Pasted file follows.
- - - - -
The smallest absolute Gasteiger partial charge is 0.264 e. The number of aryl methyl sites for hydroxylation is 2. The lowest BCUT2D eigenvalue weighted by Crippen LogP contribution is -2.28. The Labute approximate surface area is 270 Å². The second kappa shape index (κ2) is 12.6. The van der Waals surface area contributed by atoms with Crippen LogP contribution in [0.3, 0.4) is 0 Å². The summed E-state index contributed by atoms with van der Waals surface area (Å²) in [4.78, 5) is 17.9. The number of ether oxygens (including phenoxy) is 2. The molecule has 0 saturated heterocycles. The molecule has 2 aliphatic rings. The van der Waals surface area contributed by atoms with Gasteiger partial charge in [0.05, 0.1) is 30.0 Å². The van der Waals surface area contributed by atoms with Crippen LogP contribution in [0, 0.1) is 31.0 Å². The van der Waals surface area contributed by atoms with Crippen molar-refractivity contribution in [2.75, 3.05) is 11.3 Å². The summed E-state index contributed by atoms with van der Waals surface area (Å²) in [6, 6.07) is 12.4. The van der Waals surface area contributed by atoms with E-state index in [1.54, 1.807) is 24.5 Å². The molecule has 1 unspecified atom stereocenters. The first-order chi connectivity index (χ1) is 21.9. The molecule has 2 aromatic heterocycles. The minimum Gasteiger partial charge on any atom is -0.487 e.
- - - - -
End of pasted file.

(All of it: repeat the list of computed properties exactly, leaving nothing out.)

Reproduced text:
The smallest absolute Gasteiger partial charge is 0.264 e. The number of aryl methyl sites for hydroxylation is 2. The lowest BCUT2D eigenvalue weighted by Crippen LogP contribution is -2.28. The Labute approximate surface area is 270 Å². The second kappa shape index (κ2) is 12.6. The van der Waals surface area contributed by atoms with Crippen LogP contribution in [0.3, 0.4) is 0 Å². The summed E-state index contributed by atoms with van der Waals surface area (Å²) in [4.78, 5) is 17.9. The number of ether oxygens (including phenoxy) is 2. The molecule has 0 saturated heterocycles. The molecule has 2 aliphatic rings. The van der Waals surface area contributed by atoms with Gasteiger partial charge in [0.05, 0.1) is 30.0 Å². The van der Waals surface area contributed by atoms with Crippen LogP contribution in [0, 0.1) is 31.0 Å². The van der Waals surface area contributed by atoms with Crippen molar-refractivity contribution in [2.75, 3.05) is 11.3 Å². The summed E-state index contributed by atoms with van der Waals surface area (Å²) in [6, 6.07) is 12.4. The van der Waals surface area contributed by atoms with E-state index in [1.54, 1.807) is 24.5 Å². The molecule has 1 unspecified atom stereocenters. The first-order chi connectivity index (χ1) is 21.9. The molecule has 2 aromatic heterocycles. The minimum Gasteiger partial charge on any atom is -0.487 e.